JOHNS CREEK, Ga. — Johns Creek’s zoning ordinances were tested March 25 when the City Council, by a 5-2 vote, approved a rezoning for a medical office on Old Alabama Road.

Councilman Steve Broadbent and Councilwoman Stephanie Endres voted to deny the rezoning permit, which allows a 5,000-square-foot medical office building on a currently vacant lot between the Preston Oaks and Carrington subdivisions.

Because of the steep topography of the lot, the ground would need to be raised and a retaining wall built to hold the proposed offices. City council members were concerned about the impact the retaining wall would have on neighbors.

“This is something you never envision, to see a new retaining wall put up fairly close to their backyard,” Broadbent said. “We’ve had so many cases where we’re sort of shoehorning in a large building, large townhomes, whatever it might be into a property.”

Johns Creek Community Association President Marybeth Cooper spoke on behalf of one neighboring resident who opposed the rezoning for this reason. However, the rezoning applicant, Dr. Sudha Challa, said many neighbors supported the project.

“If I don’t come here, Starbucks or McDonalds is going to come over and it’s going to be a big commotion,” Challa said. “This is going to be very quiet and provide service to the community.”

No neighboring residents spoke during the public hearing, leaving the council at a loss as to how neighboring residents felt about the development. The majority on the council wanted to approve the project, but with the condition that retaining walls and landscaping be done in a way that minimizes the impact on neighbors.

Typically, when a zoning case is considered, developers present only a preliminary site plan. If changes are made to the plan, it is up to the community development director to decide if the changes substantively alter the plan before granting the developer a land disturbance permit.

 “The weakness in our current ordinance is the discretion part of it,” Mayor Mike Bodker said. “If you have a community development director that’s exercising appropriate discretion, if you have a community development director that understands the pulse of the community and the pulse of the council, then the discretion probably won’t be an issue.”

Under city code, the only alternative to allowing staff discretion on such matters would be to have a development go through the entire four-month review process in order to make any changes to the site plan, according to City Manager Warren Hutmacher. 

Further complicating matters, Johns Creek’s community development director recently retired. Assistant City Manager Kimberly Greer is serving in the post on a temporary basis.

Ultimately, the council voted to continue to trust the community development department to make the call on updated development plans, but it left the door open to a change in process for future cases.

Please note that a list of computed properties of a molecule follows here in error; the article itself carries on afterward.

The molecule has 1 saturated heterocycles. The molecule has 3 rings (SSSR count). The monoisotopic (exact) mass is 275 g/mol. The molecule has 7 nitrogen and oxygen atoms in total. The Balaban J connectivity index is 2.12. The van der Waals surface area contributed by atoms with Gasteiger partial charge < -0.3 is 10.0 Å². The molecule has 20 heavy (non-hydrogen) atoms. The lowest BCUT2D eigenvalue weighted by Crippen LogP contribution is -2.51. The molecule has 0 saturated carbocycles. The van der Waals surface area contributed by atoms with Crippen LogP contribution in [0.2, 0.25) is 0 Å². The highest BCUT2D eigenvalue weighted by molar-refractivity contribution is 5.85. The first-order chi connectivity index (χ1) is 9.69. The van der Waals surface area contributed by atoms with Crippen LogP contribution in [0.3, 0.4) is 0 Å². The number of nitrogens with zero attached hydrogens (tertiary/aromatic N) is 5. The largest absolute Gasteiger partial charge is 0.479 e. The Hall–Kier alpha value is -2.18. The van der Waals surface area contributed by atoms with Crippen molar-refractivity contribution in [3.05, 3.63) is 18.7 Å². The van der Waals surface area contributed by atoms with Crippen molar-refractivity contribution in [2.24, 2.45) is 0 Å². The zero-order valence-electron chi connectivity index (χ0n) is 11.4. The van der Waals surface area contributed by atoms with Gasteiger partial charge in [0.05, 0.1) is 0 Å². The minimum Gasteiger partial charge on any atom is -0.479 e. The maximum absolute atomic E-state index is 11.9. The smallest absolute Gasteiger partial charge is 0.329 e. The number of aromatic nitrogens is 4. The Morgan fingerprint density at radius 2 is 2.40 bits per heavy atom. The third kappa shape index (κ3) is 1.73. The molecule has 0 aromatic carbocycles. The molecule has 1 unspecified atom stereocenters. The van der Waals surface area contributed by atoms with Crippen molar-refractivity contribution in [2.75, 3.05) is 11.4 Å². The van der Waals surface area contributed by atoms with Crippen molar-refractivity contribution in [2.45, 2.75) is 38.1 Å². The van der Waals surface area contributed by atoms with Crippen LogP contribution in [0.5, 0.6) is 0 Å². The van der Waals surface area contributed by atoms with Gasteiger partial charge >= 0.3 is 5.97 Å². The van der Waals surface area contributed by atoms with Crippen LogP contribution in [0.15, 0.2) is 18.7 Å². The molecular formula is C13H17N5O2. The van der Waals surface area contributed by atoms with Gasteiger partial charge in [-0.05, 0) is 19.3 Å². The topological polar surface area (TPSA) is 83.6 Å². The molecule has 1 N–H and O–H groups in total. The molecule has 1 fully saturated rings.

The City Council also denied a rezoning petition to build a townhome community on Lakefield Drive. The project would have brought 37 units to Technology Park near The Oaks at Johns Creek. Though the city staff had recommended approval with conditions, the Planning Commission recommended denial in a 3-3 vote.

City Council members raised concerns about the site’s stormwater plans and the proposed density, more than 8 units per acre. While the Oaks sits at 11 units per acre, all other surrounding residential properties are between 2 and 4 units per acre, according to staff documents.

“As I look at the density of the property surrounding it, with the exception of the Oaks, which was intended to be a transition property, your maximum density is less than three units per acre,” Bodker said. “Eight units plus is very inconsistent with that.”

In other business, the council unanimously approved a $2.8 million contract with Allied Paving for road resurfacing. While some of the allocation will target main roads, engineering and inspection, the majority of funds, $1.9 million, will go to neighborhood roads.

Roads were chosen for resurfacing based on a 2018 pavement quality study. The following main roads are set to be resurfaced in 2019: Autry Mill Road, Byers Road, Medlock Crossing Parkway, Old Crossing Way, Old Medlock Bridge Road, Rogers Bridge Road, Valais Court and West Morton Road.

The neighborhoods set to be repaved are Belcrest, Bellacree, Edgewater Estates, Glenside, Haydens Walk, Jones Bridge Landing, Jones Estate, Kensington Oaks, Morton Reserve, Oakmont, Parkside, Stevens Creek, The Enclave at Wellington, The Regency at Wellington, The Vicarage and Windermere Park.

Also March 25, the City Council approved a resolution in support for a Johns Creek cultural arts center. This resolution carried no financial commitment, but merely supported the idea of a center.

For several years, the performing arts community in Johns Creek has advocated for a dedicated performance space. With the completion of a feasibility study in January, arts groups are looking at how to turn that vision into a reality.

“It’s an exciting concept, and I think it’s one that will certainly make Johns Creek a better place in the future for all of us,” said Broadbent, who put forward the resolution.

Johns Creek Symphony Orchestra Musical Director Wayne Baughman thanked the council for their support.

“The Broadbent resolution in support of the cultural arts center project is an important step in what I hope will be a process that brings the entire community together to create for our city and region a one-of-a-kind facility,” he said. 

The vote was 6-1 with Endres opposed.

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